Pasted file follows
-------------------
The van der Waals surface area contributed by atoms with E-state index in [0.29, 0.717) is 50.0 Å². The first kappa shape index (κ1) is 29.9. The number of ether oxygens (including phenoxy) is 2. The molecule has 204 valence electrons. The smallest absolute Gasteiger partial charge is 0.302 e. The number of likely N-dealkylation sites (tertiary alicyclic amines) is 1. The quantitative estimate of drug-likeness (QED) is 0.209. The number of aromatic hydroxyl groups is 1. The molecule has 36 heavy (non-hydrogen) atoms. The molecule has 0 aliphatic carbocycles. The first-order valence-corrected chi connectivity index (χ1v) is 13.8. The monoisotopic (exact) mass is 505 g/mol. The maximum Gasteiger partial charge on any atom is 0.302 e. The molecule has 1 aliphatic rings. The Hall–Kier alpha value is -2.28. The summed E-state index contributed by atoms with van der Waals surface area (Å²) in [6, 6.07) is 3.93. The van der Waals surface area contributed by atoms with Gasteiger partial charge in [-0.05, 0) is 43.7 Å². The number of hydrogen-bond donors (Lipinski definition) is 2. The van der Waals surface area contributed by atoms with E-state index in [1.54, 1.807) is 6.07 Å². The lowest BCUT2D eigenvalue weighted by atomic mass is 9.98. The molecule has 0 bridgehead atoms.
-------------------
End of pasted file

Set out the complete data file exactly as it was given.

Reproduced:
The van der Waals surface area contributed by atoms with E-state index in [0.29, 0.717) is 50.0 Å². The first kappa shape index (κ1) is 29.9. The number of ether oxygens (including phenoxy) is 2. The molecule has 204 valence electrons. The smallest absolute Gasteiger partial charge is 0.302 e. The number of likely N-dealkylation sites (tertiary alicyclic amines) is 1. The quantitative estimate of drug-likeness (QED) is 0.209. The number of aromatic hydroxyl groups is 1. The molecule has 36 heavy (non-hydrogen) atoms. The molecule has 0 aliphatic carbocycles. The first-order valence-corrected chi connectivity index (χ1v) is 13.8. The monoisotopic (exact) mass is 505 g/mol. The maximum Gasteiger partial charge on any atom is 0.302 e. The molecule has 1 aliphatic rings. The Hall–Kier alpha value is -2.28. The summed E-state index contributed by atoms with van der Waals surface area (Å²) in [6, 6.07) is 3.93. The van der Waals surface area contributed by atoms with Gasteiger partial charge in [-0.05, 0) is 43.7 Å². The number of hydrogen-bond donors (Lipinski definition) is 2. The van der Waals surface area contributed by atoms with E-state index in [1.54, 1.807) is 6.07 Å². The lowest BCUT2D eigenvalue weighted by atomic mass is 9.98. The molecule has 0 bridgehead atoms.